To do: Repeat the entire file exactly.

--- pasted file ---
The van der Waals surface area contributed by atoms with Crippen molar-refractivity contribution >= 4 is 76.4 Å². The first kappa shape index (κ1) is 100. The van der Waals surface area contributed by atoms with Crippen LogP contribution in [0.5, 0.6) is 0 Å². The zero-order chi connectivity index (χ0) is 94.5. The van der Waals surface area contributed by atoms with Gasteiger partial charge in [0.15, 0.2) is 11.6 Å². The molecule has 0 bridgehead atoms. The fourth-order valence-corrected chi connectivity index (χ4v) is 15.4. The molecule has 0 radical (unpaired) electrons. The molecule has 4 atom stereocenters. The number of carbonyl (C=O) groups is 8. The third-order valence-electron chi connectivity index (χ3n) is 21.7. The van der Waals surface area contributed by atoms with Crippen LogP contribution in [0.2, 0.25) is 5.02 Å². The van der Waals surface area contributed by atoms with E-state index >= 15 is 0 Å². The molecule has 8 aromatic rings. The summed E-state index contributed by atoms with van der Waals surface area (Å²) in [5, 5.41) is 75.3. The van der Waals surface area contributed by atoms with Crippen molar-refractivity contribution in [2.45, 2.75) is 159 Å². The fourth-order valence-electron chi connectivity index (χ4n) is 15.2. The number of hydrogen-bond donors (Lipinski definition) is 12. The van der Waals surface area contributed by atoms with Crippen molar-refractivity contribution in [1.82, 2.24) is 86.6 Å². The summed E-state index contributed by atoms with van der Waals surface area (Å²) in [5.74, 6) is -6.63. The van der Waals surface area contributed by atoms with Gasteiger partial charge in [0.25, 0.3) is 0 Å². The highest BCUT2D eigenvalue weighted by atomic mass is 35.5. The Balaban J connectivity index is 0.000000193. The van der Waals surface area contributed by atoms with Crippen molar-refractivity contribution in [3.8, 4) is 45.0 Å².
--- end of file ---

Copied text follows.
The van der Waals surface area contributed by atoms with Crippen molar-refractivity contribution >= 4 is 76.4 Å². The first kappa shape index (κ1) is 100. The van der Waals surface area contributed by atoms with Crippen LogP contribution in [0.5, 0.6) is 0 Å². The zero-order chi connectivity index (χ0) is 94.5. The van der Waals surface area contributed by atoms with Gasteiger partial charge in [0.15, 0.2) is 11.6 Å². The molecule has 0 bridgehead atoms. The fourth-order valence-corrected chi connectivity index (χ4v) is 15.4. The molecule has 0 radical (unpaired) electrons. The molecule has 4 atom stereocenters. The number of carbonyl (C=O) groups is 8. The third-order valence-electron chi connectivity index (χ3n) is 21.7. The van der Waals surface area contributed by atoms with Crippen LogP contribution in [0.2, 0.25) is 5.02 Å². The van der Waals surface area contributed by atoms with E-state index >= 15 is 0 Å². The molecule has 8 aromatic rings. The summed E-state index contributed by atoms with van der Waals surface area (Å²) in [5, 5.41) is 75.3. The van der Waals surface area contributed by atoms with Crippen molar-refractivity contribution in [2.45, 2.75) is 159 Å². The fourth-order valence-electron chi connectivity index (χ4n) is 15.2. The number of hydrogen-bond donors (Lipinski definition) is 12. The van der Waals surface area contributed by atoms with Crippen molar-refractivity contribution in [1.82, 2.24) is 86.6 Å². The summed E-state index contributed by atoms with van der Waals surface area (Å²) in [5.74, 6) is -6.63. The van der Waals surface area contributed by atoms with Gasteiger partial charge in [0.25, 0.3) is 0 Å². The highest BCUT2D eigenvalue weighted by atomic mass is 35.5. The Balaban J connectivity index is 0.000000193. The van der Waals surface area contributed by atoms with Crippen molar-refractivity contribution in [3.8, 4) is 45.0 Å².